Fearing for the Empire
Male youth, work and leisure, 1870–1914
in Leisure, citizenship and working-class men in Britain, 1850–1945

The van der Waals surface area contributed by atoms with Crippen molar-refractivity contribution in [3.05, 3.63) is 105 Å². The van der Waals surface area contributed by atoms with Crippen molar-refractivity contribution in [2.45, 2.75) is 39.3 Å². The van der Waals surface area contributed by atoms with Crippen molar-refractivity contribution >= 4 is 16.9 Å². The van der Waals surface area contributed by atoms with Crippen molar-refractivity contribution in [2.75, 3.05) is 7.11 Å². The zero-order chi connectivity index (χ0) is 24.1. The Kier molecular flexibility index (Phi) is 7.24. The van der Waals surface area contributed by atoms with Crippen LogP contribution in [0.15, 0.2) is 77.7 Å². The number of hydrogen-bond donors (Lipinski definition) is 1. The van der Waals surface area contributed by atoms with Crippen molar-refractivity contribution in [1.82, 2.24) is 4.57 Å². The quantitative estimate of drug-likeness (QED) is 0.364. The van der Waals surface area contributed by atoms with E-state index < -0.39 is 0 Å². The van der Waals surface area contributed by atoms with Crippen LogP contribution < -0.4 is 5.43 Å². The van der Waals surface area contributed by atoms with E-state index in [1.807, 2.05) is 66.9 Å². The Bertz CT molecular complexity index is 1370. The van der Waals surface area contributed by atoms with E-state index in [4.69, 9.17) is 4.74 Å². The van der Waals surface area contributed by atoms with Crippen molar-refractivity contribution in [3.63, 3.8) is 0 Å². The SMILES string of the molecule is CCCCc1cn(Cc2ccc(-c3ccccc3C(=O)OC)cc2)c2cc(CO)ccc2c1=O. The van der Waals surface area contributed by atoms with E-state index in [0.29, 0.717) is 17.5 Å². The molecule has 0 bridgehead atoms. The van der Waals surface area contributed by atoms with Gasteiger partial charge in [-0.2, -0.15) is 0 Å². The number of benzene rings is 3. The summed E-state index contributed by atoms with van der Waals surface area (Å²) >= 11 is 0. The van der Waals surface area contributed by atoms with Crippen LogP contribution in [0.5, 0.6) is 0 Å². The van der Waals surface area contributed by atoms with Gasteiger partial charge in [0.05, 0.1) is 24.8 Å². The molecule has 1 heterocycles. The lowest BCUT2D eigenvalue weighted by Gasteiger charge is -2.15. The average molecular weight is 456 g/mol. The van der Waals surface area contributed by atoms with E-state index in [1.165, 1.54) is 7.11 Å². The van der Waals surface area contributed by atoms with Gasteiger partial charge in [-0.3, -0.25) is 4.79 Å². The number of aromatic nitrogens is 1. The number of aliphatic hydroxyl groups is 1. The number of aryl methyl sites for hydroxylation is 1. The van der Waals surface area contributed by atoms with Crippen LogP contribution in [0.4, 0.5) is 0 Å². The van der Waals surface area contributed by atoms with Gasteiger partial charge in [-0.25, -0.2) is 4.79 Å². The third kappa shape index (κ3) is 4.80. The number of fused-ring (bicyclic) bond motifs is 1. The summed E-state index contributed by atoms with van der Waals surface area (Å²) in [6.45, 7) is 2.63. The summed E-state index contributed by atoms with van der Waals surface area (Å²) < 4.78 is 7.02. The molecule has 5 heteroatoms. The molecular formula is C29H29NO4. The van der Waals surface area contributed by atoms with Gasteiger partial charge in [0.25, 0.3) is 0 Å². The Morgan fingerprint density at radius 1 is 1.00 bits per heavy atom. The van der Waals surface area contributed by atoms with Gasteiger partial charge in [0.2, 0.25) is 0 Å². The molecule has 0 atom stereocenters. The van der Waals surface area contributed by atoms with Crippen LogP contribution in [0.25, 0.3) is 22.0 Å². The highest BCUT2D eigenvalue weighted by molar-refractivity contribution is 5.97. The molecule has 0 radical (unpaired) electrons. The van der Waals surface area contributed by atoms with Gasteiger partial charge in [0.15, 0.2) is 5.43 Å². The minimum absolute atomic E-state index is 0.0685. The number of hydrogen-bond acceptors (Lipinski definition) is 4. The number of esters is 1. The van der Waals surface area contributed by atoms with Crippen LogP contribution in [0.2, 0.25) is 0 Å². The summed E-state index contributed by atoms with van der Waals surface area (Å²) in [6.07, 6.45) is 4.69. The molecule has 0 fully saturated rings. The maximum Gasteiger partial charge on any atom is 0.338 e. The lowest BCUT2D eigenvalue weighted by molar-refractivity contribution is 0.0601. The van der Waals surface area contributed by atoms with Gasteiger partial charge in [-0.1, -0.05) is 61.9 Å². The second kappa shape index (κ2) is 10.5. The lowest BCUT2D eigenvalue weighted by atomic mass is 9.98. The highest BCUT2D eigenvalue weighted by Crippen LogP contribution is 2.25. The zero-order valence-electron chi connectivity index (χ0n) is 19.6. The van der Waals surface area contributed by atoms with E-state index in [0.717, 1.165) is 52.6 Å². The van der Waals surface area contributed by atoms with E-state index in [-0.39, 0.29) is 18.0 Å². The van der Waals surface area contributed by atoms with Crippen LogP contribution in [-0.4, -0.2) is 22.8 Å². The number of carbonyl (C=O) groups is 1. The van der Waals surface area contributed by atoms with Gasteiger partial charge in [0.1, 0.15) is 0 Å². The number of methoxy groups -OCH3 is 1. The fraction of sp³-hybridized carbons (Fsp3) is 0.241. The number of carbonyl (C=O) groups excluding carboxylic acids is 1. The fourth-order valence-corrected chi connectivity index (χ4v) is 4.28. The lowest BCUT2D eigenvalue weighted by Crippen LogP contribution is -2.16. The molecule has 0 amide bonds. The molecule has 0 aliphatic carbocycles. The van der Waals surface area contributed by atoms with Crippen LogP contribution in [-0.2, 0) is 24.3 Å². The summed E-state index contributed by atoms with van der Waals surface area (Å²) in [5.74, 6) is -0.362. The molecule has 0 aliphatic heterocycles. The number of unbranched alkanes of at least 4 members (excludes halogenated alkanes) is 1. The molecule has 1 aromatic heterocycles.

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The behaviour of male youths in both work and leisure has troubled the minds of social observers from time immemorial. This chapter explores contemporary anxieties that revolved around the youth and citizenry in modern society and the key youth movements formed to alleviate the 'crisis'. Inspired by Charles Booth's survey on the London's poor, a whole host of reports focused on the development of the male youth's work and leisure activities. C. E. B. Russell's textbook was also a hostile response to new forms of youth organisation such as the Scouts, declaring that their movement was 'showy' and unable to train youths for good citizenship. Initiatives to civilise youths by offering 'elevating' leisure clubs gave way to more disciplined and military-inspired youth movements. These movements were intent on instilling a sense of duty, patriotism and masculinity into youths which would help save the British Empire from impending doom.


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